Elaina Plott declared last week that conservatism’s “most defining feature” is a substantive morality that liberalism, by contrast, is said to lack (“A conservative manifesto,” Sept. 16). For example, “conservatives believe that moral decisions, such as charitable giving, are best made by private citizens. Consider: if your chunk of tax dollars goes to fund governmental housing in inner-city projects, are you being morally charitable, or are you simply following the law?”
What Plott fails to understand is that liberal morality as such is not and has never been about making one feel moral. What matters is that we, as a society, guarantee the right to a certain standard of living to all of our fellow citizens. Nobody cares if you’ve managed to exercise your moral capacity by giving freely rather than simply “following the law,” just so that morality is truly “meaningful” for you. (Plott here simply ignores the possibility that you might recognize your moral duty to society and give your “chunk of tax dollars” unbegrudgingly in service of the common need.) And even if they grumble as they write their check, liberals never forget that what really matters is that the needy receive the housing, food and health care necessary to meet a minimal standard of living. This is why, as a free, democratic society we might require that everybody pay taxes according to their ability.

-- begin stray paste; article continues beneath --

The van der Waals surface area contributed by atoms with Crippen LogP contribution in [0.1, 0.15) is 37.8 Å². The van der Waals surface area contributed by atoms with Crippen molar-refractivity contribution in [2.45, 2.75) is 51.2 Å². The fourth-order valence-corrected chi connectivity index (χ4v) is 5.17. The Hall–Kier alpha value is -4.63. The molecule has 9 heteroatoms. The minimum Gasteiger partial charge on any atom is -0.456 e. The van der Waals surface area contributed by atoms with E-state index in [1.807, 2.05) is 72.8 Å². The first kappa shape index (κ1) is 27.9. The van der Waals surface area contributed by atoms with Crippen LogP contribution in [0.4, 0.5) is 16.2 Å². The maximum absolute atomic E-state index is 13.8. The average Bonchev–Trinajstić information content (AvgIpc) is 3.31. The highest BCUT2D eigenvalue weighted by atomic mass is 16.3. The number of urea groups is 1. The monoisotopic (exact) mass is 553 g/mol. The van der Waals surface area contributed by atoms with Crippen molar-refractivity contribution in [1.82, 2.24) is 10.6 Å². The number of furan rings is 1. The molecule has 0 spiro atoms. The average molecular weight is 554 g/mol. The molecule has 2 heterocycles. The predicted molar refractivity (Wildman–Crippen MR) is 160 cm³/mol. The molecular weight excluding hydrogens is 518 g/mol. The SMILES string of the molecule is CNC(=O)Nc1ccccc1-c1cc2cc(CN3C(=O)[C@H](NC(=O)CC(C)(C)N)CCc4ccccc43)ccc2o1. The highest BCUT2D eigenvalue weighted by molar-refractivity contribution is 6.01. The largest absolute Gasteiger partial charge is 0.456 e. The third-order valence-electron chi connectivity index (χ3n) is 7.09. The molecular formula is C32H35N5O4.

The goal is not fairness of giving. The goal is fairness of living. Liberals are not being irrational in their dismissal of libertarian economic principles concerned with the deadweight losses of taxation; their rejection is, in fact, a moral one.
The writer is a senior in Davenport College.